Training Up: Why Executives Need to Be Trained Too

For quite some time, executive training was in steady decline.

Since the 2008’s recession, training budgets were cut significantly and executive education was not considered high priority.

Now, however, executive education is on the rebound. So much so that business schools are dedicating significant time and resources to executive engagement. The movement to see leadership more actively involved in the day to day inertia of the business is growing. No longer are executives as far from their employees workstations as they once were. It is not uncommon for executives to roll up their sleeves and get involved in the day to day activities of their staff.

The Huffington post shares some interesting statistics: “A recent study by the Stanford Business School found that nearly two-thirds of CEOs don’t receive executive coaching or leadership development. And almost half of senior executives in general aren’t receiving any, either. Paradoxically, nearly 100 percent said they would like coaching to enhance their development, as both Bloomberg BusinessWeek and Forbes reported in recent articles.”

There may be some hesitation on the part of senior leadership and executives. Not all will be willing participants in a new learning journey. To help ensure that executives are prioritizing training opportunities, we have compiled 3 objections that senior management has to training, and identified how best to overcome them.

The audience listens to the acting in a conference hall

1. “We don’t have the budget for this.”

One of the most common objections to executive training is associated costs. It can be difficult for executives to understand the increased cost of training especially when it is as important the employees share the same training. The ROI on executive training is significant, so be sure that your executive’s concern is not actually a smokescreen for other difficulties or objections. If it is the latter, then you need to get to the bottom of the objection. If it truly is a cost related concern, devise a budget together and ask what factors are contributing to the objection. It is important to get a better understanding of whether executive training is a budget problem now, or may be in the future. One can be fixed. The other might involve a cultural or vision change for the organization.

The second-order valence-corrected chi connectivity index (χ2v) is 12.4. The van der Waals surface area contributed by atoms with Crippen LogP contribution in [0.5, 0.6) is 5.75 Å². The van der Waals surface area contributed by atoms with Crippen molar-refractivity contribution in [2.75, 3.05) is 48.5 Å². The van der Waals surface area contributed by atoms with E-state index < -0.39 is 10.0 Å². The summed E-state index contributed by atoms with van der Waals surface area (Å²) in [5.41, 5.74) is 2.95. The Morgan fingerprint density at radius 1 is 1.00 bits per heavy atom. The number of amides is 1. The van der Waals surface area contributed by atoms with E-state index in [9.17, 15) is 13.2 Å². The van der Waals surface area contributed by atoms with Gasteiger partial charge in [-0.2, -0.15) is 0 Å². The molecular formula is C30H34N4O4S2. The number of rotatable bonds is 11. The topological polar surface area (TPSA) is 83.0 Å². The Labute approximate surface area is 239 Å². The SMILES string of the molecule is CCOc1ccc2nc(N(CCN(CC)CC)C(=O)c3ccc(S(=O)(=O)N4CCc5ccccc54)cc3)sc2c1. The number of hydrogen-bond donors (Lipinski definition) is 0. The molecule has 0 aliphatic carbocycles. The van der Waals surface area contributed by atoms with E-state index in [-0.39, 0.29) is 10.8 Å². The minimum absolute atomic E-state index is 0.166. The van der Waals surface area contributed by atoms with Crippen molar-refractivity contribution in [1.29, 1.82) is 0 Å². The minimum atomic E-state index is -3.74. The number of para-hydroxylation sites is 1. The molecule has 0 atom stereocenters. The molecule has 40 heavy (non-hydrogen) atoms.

2. “I don’t have the time.”

There is no doubt about it, executives are busy people. Their time is (significant) money. You may need to highlight that today’s training initiatives are far less intensive than those of even 5-10 years ago. Executives cannot afford to be out of the office for five days at a time, so business schools and training initiatives have changed to reflect this. Some workshops and courses are done on the job, others in 2-3 day workshops, there are also hybrid programs that combine both experiences. Regardless, with the increased efficiencies in technology, executives do not need to leave the business unattended. Learning modules are designed to give real life advice and time sensitive training.

3. “I’ve been doing this for _____ years and that’s enough training.”

There is no doubt that many highly engaged executives consider themselves a little above training. The problem is, that the speed of e-business today means that no one, even the most elite executives, is above a skills upgrade or new education. Oftentimes, the executive isn’t wrong. Sometimes the trainers or educators do not have as much experience as the executives themselves, and this makes for an uncomfortable experience for all. However, there are ways to overcome this. Engage with your local executive business program. These are often run by leaders who have been industry leaders for years. They not only make the case for continued learning opportunities for executives, they often have great solutions to some of the most complex problems.

Your leadership is changing and growing as fast as the industry. In order to keep up with the speed and accomplishment of the industry, ongoing education is required for all. Not only will it result in more trust and confidence from employees, but it is an excellent way to lead by example while maintaining commitment to a vigorous education program and strong vision for the future.

Jason Silberman
Jason is the former Lead Author & Editor of TrainingStation Blog
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